4. The grading system measures, reports, and documents academic progress and achievement separately from work habits, character traits, and behaviors, so that educators, counselors, advisors, and support specialists can accurately determine the difference between learning needs and behavioral or work-habit needs.
5. The grading system ensures consistency and fairness in the assessment of learning, and in the assignment of scores and proficiency levels against the same leaning standards, across students, teachers, assessments, learning experiences, content areas, and time.
6. The grading system is not used as a form of punishment, control, or compliance.In proficiency-based leaning systems, what matters most is where students end up—not where they started out or how they behaved along the way. Meeting and exceeding challenging standards defines success, and the best grading systems motivate students to work harder, overcome failures, and excel academically.
Additional Reading on Effective Grading Practices
Many educators, academics and grading experts have dedicated their career to untangling some of the thornier issues related to grading and determining how grades can facilitate, rather than impede, the learning process for students. We have included a selected list of books below for those who want to learn more about the grading practices that support student learning. Each work outlines practical strategies that educators can use to build an effective proficiency-based grading and reporting system that values and supports the learning process.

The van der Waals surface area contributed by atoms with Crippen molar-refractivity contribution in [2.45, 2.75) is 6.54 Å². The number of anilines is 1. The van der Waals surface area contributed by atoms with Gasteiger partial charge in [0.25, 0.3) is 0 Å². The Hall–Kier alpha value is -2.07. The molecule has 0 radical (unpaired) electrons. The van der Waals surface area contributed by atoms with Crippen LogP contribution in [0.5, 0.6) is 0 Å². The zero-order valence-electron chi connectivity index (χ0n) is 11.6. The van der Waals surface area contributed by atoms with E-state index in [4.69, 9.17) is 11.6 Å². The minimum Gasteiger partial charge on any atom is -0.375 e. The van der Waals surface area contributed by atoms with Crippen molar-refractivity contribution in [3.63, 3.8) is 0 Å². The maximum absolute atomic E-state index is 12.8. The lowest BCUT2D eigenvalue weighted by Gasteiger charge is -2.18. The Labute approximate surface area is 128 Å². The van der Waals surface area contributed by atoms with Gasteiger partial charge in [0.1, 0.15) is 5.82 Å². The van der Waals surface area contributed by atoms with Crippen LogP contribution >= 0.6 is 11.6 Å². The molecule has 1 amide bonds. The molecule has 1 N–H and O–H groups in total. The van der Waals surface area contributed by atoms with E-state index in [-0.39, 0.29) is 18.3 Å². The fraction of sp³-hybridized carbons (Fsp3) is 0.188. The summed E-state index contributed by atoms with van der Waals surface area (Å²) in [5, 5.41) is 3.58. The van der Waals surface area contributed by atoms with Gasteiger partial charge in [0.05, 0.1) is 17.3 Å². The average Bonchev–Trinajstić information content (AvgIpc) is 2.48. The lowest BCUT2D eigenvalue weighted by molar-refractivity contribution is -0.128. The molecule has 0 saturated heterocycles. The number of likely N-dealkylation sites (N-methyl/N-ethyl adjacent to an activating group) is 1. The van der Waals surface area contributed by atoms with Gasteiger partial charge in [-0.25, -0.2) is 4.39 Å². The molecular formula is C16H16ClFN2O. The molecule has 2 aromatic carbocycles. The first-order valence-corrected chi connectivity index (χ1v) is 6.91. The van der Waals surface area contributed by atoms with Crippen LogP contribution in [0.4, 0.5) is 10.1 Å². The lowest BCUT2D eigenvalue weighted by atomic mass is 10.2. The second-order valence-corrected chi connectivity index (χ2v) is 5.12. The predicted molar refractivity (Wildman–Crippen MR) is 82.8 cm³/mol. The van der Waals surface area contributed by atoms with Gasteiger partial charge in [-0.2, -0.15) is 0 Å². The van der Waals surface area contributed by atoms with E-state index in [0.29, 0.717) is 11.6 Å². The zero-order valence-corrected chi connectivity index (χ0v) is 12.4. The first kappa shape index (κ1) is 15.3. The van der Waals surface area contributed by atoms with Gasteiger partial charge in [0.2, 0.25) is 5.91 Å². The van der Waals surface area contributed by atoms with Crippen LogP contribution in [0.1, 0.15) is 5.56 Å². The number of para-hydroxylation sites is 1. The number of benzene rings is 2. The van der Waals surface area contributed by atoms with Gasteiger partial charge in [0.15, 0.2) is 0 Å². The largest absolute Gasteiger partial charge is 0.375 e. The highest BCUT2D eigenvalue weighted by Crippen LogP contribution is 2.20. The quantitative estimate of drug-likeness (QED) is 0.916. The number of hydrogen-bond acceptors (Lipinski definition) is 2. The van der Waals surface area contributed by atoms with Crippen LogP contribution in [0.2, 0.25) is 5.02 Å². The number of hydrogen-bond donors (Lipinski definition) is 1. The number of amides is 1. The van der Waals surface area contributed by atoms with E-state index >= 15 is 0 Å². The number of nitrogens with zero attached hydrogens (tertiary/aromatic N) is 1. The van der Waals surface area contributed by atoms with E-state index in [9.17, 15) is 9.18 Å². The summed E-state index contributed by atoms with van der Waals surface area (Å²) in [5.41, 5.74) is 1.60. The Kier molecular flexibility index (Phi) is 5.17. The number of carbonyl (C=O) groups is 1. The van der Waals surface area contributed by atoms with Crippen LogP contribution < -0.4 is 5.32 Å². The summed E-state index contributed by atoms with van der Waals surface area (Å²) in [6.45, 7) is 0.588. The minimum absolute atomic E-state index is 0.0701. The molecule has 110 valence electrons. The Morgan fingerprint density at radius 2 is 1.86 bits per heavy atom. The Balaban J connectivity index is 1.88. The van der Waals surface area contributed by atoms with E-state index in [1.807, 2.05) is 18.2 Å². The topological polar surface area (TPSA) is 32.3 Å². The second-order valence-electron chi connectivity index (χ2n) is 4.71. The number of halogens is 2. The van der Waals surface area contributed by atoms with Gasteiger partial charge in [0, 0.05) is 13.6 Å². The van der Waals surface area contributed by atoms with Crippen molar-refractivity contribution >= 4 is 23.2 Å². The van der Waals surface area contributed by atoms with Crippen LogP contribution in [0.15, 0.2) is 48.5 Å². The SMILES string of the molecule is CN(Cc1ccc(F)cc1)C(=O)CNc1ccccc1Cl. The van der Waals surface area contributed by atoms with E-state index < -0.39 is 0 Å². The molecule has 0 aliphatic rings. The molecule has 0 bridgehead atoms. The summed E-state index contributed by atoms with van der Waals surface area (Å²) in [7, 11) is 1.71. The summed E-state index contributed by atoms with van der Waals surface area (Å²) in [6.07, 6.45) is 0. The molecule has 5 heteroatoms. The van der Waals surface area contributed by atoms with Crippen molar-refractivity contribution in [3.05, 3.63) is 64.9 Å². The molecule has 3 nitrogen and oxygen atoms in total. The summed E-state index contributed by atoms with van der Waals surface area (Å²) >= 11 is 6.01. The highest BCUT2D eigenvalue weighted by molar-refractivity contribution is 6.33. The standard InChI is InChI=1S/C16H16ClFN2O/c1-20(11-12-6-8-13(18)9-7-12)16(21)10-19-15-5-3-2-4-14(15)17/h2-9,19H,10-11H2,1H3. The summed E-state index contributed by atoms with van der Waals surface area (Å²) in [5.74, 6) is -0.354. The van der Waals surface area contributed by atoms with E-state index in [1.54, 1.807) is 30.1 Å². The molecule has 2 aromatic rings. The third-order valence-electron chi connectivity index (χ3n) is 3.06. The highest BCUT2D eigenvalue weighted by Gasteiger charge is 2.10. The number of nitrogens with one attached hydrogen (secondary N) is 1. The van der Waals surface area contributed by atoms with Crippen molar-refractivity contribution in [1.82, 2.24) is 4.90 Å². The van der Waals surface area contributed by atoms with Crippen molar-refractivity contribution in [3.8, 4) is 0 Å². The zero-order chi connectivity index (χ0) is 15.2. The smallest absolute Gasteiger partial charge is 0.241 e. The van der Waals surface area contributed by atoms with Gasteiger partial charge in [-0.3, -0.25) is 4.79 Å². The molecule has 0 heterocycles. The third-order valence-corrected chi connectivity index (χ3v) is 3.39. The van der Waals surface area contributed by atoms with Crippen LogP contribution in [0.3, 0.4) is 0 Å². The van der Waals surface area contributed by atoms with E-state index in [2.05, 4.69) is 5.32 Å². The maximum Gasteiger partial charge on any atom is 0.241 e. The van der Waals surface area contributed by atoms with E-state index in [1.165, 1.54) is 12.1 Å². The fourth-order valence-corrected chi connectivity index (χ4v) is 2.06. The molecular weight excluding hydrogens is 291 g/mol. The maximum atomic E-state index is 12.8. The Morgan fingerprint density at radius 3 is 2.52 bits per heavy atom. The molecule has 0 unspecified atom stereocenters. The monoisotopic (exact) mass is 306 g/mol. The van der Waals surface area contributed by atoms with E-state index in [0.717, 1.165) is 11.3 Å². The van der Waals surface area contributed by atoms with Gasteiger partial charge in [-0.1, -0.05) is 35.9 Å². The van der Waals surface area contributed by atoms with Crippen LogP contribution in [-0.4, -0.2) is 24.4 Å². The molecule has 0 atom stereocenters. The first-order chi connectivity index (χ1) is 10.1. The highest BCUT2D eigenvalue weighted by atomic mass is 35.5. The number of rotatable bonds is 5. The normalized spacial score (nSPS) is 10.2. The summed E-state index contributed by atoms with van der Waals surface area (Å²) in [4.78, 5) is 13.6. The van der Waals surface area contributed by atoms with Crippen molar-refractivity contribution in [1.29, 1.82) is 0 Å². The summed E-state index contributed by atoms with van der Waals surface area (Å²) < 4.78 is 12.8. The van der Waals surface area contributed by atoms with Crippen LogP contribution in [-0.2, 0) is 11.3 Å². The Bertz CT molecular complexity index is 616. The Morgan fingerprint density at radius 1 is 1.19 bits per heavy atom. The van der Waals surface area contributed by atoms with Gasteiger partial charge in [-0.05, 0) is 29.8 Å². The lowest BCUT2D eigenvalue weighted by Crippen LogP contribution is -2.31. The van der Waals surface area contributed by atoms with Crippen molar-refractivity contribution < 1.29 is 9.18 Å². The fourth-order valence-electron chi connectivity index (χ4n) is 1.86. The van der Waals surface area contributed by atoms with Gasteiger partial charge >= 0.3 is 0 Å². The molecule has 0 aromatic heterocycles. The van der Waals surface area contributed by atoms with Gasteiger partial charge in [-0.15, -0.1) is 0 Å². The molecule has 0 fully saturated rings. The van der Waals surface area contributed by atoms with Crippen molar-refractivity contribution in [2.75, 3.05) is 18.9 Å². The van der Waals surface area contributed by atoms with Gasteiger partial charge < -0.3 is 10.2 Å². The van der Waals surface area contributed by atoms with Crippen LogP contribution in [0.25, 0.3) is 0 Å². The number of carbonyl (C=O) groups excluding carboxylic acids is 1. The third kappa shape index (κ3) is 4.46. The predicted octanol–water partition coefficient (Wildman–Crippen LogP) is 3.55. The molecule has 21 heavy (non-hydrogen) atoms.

Susan M. Brookhart Grading and Reporting: Practices that Support Student Achievement (2011)
Thomas Guskey Answers to Essential Questions About Standards, Assessments, Grading, and Reporting (with Lee Ann Jung, 2012) Developing Standards-Based Report Cards (with Jane M. Bailey, 2009) Practical Solutions for Serious Problems in Standards-Based Report Cards (2008) Developing Grading and Reporting Systems for Student Learning (with Jane M. Bailey, 2000)
Tammy Heflebower, Jan K. Hoegh, and Phil Warrick A School Leader’s Guide to Standards-Based Grading (2014)
Robert Marzano Formative Assessment and Standards-Based Grading: Classroom Strategies that Work (2009) Classroom Assessment and Grading that Work (2006) Transforming Classroom Grading (2000)
Ken O’Connor The School Leader’s Guide to Grading: Essentials for Principals Series (2012) A Repair Kit for Grading: Fifteen Fixes for Broken Grades (2010) How to Grade for Learning (2009)
Douglas Reeves Elements of Grading: A Guide to Effective Practices (2010) Making Standards Work: How to Implement Standards-Based Assessments in the Classroom, School, and District (2004)
Rick Stiggins Classroom Assessment for Student Learning: Doing It Right—Using It Well (with Jan Chappuis, Steve Chappuis, and Judith A. Arter, 2009)
Rick Wormeli Fair Isn’t Always Equal: Assessing and Grading in the Differentiated Classroom (2006)
Download Grading Principles and Guidelines (.pdf)